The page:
The right formula means breaking from the one size fits all approach used in the past. The inclusionary requirement should be higher for large buildings and should account for the fair market value of the site (projects in upscale areas should have higher requirements).  Developers want  inclusionary requirements to reflect falling market conditions, which means someone has to come up with a metric that addresses this.

It takes six votes to put a charter amendment on the ballot, which should be easy. But even though it only needs a majority vote, the mayor and Board have to come up with a measure that can win this majority. That will be less easy. The split between nonprofit groups and private developers that emerged over November’s Prop I has not yet healed, and the positive working relationship that led to the enactment of the Housing Trust Fund and the Housing Bond must be rebuilt.

As for the potential ballot initiative, after Prop G (the anti-speculation tax) lost in 2014, tenant groups talked about returning a version of the measure to the ballot in 2016. It is too soon to know whether the inclusionary charter amendment means this won’t happen next year. But November 2016 offers a much larger tenant turnout than 2014, and Prop G could be revised to eliminate some minor provisions that contributed to the measure’s defeat.

With Ellis Act reform in Sacramento not apparently happening in 2016, the return of an anti-speculation tax ballot measure will certainly be considered.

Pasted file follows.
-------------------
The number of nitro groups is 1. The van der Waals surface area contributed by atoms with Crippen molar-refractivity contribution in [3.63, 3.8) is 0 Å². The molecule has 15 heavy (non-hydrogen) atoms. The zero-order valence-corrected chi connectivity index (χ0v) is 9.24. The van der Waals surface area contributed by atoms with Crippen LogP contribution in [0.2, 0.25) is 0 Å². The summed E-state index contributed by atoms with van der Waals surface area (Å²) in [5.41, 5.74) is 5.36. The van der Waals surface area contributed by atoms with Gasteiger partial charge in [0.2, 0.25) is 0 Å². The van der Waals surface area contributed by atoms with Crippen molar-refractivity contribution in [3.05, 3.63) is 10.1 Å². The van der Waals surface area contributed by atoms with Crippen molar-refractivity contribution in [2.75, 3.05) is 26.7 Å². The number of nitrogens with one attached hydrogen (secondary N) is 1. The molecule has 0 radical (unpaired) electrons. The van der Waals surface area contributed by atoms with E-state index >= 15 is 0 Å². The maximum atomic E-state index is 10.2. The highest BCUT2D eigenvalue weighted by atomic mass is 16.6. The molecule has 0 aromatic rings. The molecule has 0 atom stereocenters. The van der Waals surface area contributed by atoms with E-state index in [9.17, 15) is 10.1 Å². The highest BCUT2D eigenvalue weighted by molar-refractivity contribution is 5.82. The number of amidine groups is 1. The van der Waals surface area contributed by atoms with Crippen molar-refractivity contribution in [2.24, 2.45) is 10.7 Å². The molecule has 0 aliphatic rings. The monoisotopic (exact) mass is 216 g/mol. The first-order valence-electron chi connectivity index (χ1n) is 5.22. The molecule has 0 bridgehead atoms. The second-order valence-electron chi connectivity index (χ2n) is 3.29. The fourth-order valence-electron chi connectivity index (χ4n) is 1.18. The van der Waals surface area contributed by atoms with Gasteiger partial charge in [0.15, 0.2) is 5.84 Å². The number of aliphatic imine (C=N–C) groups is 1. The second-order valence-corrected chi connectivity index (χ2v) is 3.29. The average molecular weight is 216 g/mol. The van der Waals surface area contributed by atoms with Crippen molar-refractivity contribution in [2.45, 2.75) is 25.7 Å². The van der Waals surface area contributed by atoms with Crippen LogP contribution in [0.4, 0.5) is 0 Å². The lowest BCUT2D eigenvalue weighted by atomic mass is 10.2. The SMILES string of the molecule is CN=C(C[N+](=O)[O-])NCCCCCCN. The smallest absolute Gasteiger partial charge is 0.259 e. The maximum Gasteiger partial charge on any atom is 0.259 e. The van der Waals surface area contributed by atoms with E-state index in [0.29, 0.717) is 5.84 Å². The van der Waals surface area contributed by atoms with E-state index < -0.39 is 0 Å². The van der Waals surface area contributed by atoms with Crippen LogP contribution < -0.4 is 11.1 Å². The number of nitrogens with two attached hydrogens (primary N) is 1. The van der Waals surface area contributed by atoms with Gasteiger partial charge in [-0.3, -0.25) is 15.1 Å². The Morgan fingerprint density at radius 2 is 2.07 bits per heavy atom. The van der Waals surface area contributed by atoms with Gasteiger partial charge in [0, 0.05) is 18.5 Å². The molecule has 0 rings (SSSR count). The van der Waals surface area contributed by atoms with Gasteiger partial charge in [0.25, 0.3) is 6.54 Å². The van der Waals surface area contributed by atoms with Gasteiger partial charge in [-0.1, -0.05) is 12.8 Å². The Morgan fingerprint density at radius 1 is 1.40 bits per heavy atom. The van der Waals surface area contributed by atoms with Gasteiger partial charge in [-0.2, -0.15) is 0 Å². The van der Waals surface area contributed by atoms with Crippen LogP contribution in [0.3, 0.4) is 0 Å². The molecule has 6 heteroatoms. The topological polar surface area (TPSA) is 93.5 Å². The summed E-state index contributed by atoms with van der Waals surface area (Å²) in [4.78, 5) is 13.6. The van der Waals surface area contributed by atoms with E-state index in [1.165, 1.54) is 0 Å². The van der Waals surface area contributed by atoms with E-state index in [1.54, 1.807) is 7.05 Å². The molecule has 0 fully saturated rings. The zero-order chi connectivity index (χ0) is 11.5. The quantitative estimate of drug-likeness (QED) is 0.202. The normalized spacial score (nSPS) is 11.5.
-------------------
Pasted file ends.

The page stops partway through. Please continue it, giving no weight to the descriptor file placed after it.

Mayor Lee’s Agenda

Mayor Lee will be centrally involved in the Board’s top legislative efforts, but he has non-legislative goals that start with plans to address public concerns over street homelessness.

I can’t predict what specifically the mayor will do to respond to this public and media clamor, but I do believe he will announce plans that offer a significant new direction.  Despite Mayor Lee reducing veterans’ homelessness,  adding $500,000 just last week to house fifty homeless families, and adding a whopping 1000 supportive housing units in the current and next year, the public is unhappy with what they see on the streets. And whether that unhappiness is “fair” or not, the mayor cannot ignore it.

I think the Mayor’s office will come up with smart ways to improve homeless outreach that avoids past conflicts and is a win-win for all involved. The Navigation Center was one such strategy, and there are others that should be implemented soon after the mayor’s second term begins.

It’s going to be a very busy year in San Francisco and across the nation. So use the upcoming holidays to rest up and recharge your batteries, as January 2016  will be here before you know it.

Randy Shaw is Editor of Beyond Chron.  If you are looking for sex, crime and resistance this holiday season, read his new book, The Tenderloin: Sex, Crime and Resistance in the Heart of San Francisco

Randy Shaw

Randy Shaw is the Editor of Beyond Chron and the Director of San Francisco’s Tenderloin Housing Clinic, which publishes Beyond Chron. Shaw's latest book is Generation Priced Out: Who Gets to Live in the New Urban America. He is the author of four prior books on activism, including The Activist's Handbook: Winning Social Change in the 21st Century, and Beyond the Fields: Cesar Chavez, the UFW and the Struggle for Justice in the 21st Century. He is also the author of The Tenderloin: Sex, Crime and Resistance in the Heart of San Francisco